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Mutual Fund - Glossary

Mutual Fund - Fillable Forms

Benefit of Use of Fillable Forms -

  1. No risk of wrong records due to illegible or unclear filled forms
  2. They are free from cutting & overwriting which may create problem at the time of redemption

Understanding various terms of Mutual Fund (MF)

What is Mutual fund and why to invest in Mutual Fund

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total return

The performance of an investment, including yield (dividends, interest, capital gains) as well as changes in per unit price, calculated over a designated period of time expressed in percentage terms. Simply put, it is the return one gets on his investment taking all factors into account.

trade date

The actual date on which your units were purchased or sold. The transaction price is determined by the closing net asset value on that date.

transfer agent / registrar

An agent appointed by the trustee of a mutual fund in consultation with the AMC or by the companies for the purpose of handling the records of the unit holders or share holders.

trustees (of a mutual fund)

Sebi requires all mutual funds to appoint a board of trustees. They appoint and oversee the operations of the asset management companies to ensure that the interest of investors is always safeguarded.

Tax deducted at source (TDS)

No tax is withheld or deducted at source, where any income is credited or paid by a mutual fund, as per the provisions of section 194k and 196a of the act.

top-down investing

The top-down style of investment management places primary importance on country or regional allocation. Top-down managers generally focus on global economic and political trends in selecting the countries or regions where they expect to find investment opportunities. Only then do they employ a more fundamental analysis of individual stocks in order to make their final selections.

transaction costs

The costs incurred by the buying and selling of securities including broker commissions and the difference between dealer buying and selling price.

treasury bills (t-bills)

A short-term debt instrument issued by the government with a maturity period of one year or less.



The organization that acts as the distributor of a mutual fund units to broker / dealers and the public.

unit holder

The owner of units or shares of a mutual fund.


vertical integration

This is where a company merges or takes over other companies in the same supply chain. If a shoe manufacturer, takes over his supplier it would be vertical integration.


In investing, volatility refers to the ups and downs of the price of an investment. The greater the ups and downs, the more volatile the investment.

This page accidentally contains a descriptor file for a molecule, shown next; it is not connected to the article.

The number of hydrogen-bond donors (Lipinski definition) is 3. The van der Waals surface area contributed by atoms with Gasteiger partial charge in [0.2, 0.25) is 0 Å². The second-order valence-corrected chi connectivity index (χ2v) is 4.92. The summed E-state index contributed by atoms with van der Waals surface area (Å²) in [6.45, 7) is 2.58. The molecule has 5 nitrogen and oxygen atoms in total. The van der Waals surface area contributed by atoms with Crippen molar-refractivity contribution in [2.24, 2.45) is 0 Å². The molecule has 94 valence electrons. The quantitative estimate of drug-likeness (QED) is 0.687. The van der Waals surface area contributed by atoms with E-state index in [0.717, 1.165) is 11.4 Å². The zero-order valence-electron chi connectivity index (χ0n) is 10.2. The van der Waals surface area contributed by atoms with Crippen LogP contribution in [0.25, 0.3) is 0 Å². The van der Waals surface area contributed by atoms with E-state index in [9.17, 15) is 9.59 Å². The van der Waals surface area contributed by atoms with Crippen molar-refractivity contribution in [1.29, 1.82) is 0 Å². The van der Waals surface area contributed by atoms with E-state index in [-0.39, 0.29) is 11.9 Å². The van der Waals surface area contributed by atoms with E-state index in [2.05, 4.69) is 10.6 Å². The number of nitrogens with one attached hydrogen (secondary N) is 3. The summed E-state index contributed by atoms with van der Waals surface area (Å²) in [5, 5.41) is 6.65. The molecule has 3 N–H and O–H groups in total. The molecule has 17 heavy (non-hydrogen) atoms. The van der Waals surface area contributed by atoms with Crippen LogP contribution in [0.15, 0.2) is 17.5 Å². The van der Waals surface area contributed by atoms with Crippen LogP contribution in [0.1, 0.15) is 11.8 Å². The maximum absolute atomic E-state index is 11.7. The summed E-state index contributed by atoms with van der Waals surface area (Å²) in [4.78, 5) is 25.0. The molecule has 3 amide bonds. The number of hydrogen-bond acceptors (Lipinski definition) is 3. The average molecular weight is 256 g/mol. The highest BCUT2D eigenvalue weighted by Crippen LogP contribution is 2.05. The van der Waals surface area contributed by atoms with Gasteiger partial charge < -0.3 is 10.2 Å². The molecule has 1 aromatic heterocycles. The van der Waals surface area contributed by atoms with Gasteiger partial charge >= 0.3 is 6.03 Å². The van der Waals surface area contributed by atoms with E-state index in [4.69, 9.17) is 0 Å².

voluntary plan

A flexible plan for capital accumulation, involving no specified time frame or total sum to be invested.

value investing

The investment approach which favours buying under-priced stocks that are inexpensive relative to their intrinsic value and that may have the potential to perform well and increase in price in the future. It first seeks individual companies with attractive investment potential, then considers the economic and industry trends affecting those companies. Value managers usually begin their search with fundamental analysis, in order to find companies whose current prices may fail to reflect their potential longer-term value.


yield curve

The relationship between time and yield on securities is called the yield curve. the relationship represents the time value of money - showing that people would demand a positive rate of return on the money they are willing to part today for a payback into the future.

year-to-date (YTD)

A time period in a calendar year starting from the first of January upto the present date in that calendar year. This term is generally used to calculate returns on an investment from the 1st of January of that year to the present date in that year.

yield to maturity (YTM)

The yield earned by a bond if it is held until its maturity date.


zero coupon bond

Zero coupon bonds are bonds that do not pay interest during the life of the bonds. Instead, investors buy zero coupon bonds at a deep discount from their face value, which is the amount a bond will be worth when it "matures" or comes due. When a zero coupon bond matures, the investor will receive one lump sum equal to the initial investment plus interest that has accrued.

The maturity dates on zero coupon bonds are usually long-term; many don't mature for ten, fifteen, or more years. These long-term maturity dates allow an investor to plan for a long-range goal, such as paying for a child's college education. With the deep discount, an investor can put up a small amount of money that can grow over many years.

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